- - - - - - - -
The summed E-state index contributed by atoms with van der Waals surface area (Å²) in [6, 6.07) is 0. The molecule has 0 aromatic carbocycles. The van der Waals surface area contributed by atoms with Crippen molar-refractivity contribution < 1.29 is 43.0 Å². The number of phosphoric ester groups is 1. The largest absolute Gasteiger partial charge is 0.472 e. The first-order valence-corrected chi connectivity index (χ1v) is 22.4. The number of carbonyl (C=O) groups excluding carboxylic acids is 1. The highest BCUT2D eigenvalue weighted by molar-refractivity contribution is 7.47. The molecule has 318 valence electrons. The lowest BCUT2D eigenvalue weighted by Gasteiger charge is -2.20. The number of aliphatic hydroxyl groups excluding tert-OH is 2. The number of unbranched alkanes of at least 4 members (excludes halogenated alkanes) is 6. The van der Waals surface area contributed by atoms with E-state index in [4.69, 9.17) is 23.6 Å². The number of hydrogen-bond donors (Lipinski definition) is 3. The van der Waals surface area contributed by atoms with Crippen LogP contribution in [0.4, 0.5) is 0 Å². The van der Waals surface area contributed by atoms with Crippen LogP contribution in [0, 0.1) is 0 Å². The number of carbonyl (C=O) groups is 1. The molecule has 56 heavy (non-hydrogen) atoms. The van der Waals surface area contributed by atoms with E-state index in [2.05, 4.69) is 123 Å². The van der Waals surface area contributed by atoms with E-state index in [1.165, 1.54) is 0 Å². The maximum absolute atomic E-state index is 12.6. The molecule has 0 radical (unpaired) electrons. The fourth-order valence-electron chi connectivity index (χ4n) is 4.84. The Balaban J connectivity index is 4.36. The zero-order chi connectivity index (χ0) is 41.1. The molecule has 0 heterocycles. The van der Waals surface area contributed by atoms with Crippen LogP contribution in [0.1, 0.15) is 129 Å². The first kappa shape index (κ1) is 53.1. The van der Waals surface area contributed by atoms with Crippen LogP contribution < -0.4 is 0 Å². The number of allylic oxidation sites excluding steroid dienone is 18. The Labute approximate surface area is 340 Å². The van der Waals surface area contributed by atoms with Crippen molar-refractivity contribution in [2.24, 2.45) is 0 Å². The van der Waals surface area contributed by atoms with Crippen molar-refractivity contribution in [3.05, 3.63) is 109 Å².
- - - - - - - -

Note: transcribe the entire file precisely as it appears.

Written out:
The summed E-state index contributed by atoms with van der Waals surface area (Å²) in [6, 6.07) is 0. The molecule has 0 aromatic carbocycles. The van der Waals surface area contributed by atoms with Crippen molar-refractivity contribution < 1.29 is 43.0 Å². The number of phosphoric ester groups is 1. The largest absolute Gasteiger partial charge is 0.472 e. The first-order valence-corrected chi connectivity index (χ1v) is 22.4. The number of carbonyl (C=O) groups excluding carboxylic acids is 1. The highest BCUT2D eigenvalue weighted by molar-refractivity contribution is 7.47. The molecule has 318 valence electrons. The lowest BCUT2D eigenvalue weighted by Gasteiger charge is -2.20. The number of aliphatic hydroxyl groups excluding tert-OH is 2. The number of unbranched alkanes of at least 4 members (excludes halogenated alkanes) is 6. The van der Waals surface area contributed by atoms with E-state index in [4.69, 9.17) is 23.6 Å². The number of hydrogen-bond donors (Lipinski definition) is 3. The van der Waals surface area contributed by atoms with Crippen LogP contribution in [0.4, 0.5) is 0 Å². The van der Waals surface area contributed by atoms with Crippen LogP contribution in [0, 0.1) is 0 Å². The number of carbonyl (C=O) groups is 1. The molecule has 56 heavy (non-hydrogen) atoms. The van der Waals surface area contributed by atoms with E-state index in [2.05, 4.69) is 123 Å². The van der Waals surface area contributed by atoms with E-state index in [1.165, 1.54) is 0 Å². The maximum absolute atomic E-state index is 12.6. The molecule has 0 radical (unpaired) electrons. The fourth-order valence-electron chi connectivity index (χ4n) is 4.84. The Balaban J connectivity index is 4.36. The zero-order chi connectivity index (χ0) is 41.1. The molecule has 0 heterocycles. The van der Waals surface area contributed by atoms with Crippen LogP contribution in [0.1, 0.15) is 129 Å². The first kappa shape index (κ1) is 53.1. The van der Waals surface area contributed by atoms with Crippen LogP contribution < -0.4 is 0 Å². The number of allylic oxidation sites excluding steroid dienone is 18. The Labute approximate surface area is 340 Å². The van der Waals surface area contributed by atoms with Crippen molar-refractivity contribution in [2.24, 2.45) is 0 Å². The van der Waals surface area contributed by atoms with Crippen molar-refractivity contribution in [3.05, 3.63) is 109 Å².